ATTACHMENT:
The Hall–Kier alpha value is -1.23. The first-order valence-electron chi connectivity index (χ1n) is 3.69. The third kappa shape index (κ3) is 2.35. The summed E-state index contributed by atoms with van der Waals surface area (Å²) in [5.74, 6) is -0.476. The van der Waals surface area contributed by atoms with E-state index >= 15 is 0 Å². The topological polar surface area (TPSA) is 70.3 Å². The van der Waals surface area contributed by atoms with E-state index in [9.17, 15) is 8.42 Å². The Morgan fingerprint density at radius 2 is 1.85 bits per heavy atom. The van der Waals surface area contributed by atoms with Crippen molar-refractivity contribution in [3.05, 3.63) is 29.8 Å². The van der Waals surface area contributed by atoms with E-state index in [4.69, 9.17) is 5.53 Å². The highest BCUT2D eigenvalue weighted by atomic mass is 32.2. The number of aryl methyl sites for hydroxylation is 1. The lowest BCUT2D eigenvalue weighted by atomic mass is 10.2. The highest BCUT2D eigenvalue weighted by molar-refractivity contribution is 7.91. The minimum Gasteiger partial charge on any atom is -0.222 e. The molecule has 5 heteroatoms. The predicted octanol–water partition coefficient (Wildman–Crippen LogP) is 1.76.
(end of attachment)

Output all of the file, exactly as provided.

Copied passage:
The Hall–Kier alpha value is -1.23. The first-order valence-electron chi connectivity index (χ1n) is 3.69. The third kappa shape index (κ3) is 2.35. The summed E-state index contributed by atoms with van der Waals surface area (Å²) in [5.74, 6) is -0.476. The van der Waals surface area contributed by atoms with E-state index >= 15 is 0 Å². The topological polar surface area (TPSA) is 70.3 Å². The van der Waals surface area contributed by atoms with E-state index in [9.17, 15) is 8.42 Å². The Morgan fingerprint density at radius 2 is 1.85 bits per heavy atom. The van der Waals surface area contributed by atoms with Crippen molar-refractivity contribution in [3.05, 3.63) is 29.8 Å². The van der Waals surface area contributed by atoms with E-state index in [4.69, 9.17) is 5.53 Å². The highest BCUT2D eigenvalue weighted by atomic mass is 32.2. The number of aryl methyl sites for hydroxylation is 1. The lowest BCUT2D eigenvalue weighted by atomic mass is 10.2. The highest BCUT2D eigenvalue weighted by molar-refractivity contribution is 7.91. The minimum Gasteiger partial charge on any atom is -0.222 e. The molecule has 5 heteroatoms. The predicted octanol–water partition coefficient (Wildman–Crippen LogP) is 1.76.